A new product launch wouldn't be complete without some level of controversy, and for the 2018 iPad Pro models the kerfuffle has centered around bending. Some users have reported their devices being slightly bent out of the box, and Apple even confirmed to The Verge that this is the expected result of its manufacturing process. Today the company is adding to that explanation via a new support document on its website titled 'iPad Pro unibody enclosure design.'
The document explains how every cellular iPad model undergoes a special manufacturing process called co-molding.
In this high-temperature process, plastic is injected into precisely milled channels in the aluminum enclosure where it bonds to micro-pores in the aluminum surface. After the plastic cools, the entire enclosure is finished with a precision CNC machining operation, yielding a seamless integration of plastic and aluminum into a single, strong enclosure.
Interestingly, this co-molding process isn't used as an excuse for some iPads' slight bends, but instead it's presented as evidence of Apple pursuing even stricter flatness standards than ever before. The following paragraph states:
These precision manufacturing techniques and a rigorous inspection process ensure that these new iPad Pro models meet an even tighter specification for flatness than previous generations. This flatness specification allows for no more than 400 microns of deviation across the length of any side — less than the thickness of four sheets of paper. The new straight edges and the presence of the antenna splits may make subtle deviations in flatness more visible only from certain viewing angles that are imperceptible during normal use. These small variances do not affect the strength of the enclosure or the function of the product and will not change over time through normal use.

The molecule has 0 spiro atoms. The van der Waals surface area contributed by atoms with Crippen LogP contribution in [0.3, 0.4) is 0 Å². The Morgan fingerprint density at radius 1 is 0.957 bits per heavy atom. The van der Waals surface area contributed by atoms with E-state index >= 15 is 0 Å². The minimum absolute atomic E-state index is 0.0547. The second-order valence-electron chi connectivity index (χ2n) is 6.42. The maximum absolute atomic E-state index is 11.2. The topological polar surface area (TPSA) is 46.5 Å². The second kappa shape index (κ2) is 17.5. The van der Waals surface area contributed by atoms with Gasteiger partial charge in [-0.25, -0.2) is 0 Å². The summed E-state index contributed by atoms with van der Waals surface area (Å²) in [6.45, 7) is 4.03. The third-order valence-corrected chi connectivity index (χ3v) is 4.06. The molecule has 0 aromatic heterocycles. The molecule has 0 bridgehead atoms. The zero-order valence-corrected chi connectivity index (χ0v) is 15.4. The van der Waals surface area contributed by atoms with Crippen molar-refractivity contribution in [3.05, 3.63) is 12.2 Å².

In other words, the latest iPad Pros are actually held to a stricter standard for flatness than previous iPads, but even the smallest variations may now be more visible than on previous models due to the new straight edges of the device.
The support document closes with reminders about existing Apple policies: that all products purchased from Apple include a 14-day return policy, and hardware defects outside Apple's stated specifications are covered by a standard one-year warranty.
The iPad Pro's bending controversy has reached nowhere near the level of attention as that of the iPhone 6 Plus a few years back, but it's nice to finally receive official word from Apple on the subject. If your iPad is bent enough that it's obvious and noticeable in daily use, there's a decent chance the bend exceeds 400 microns, and thus would be covered under warranty. With slighter bends, however, it seems those are a cost we have to pay for enjoying the iPad Pro's boxy, straight-edged new design.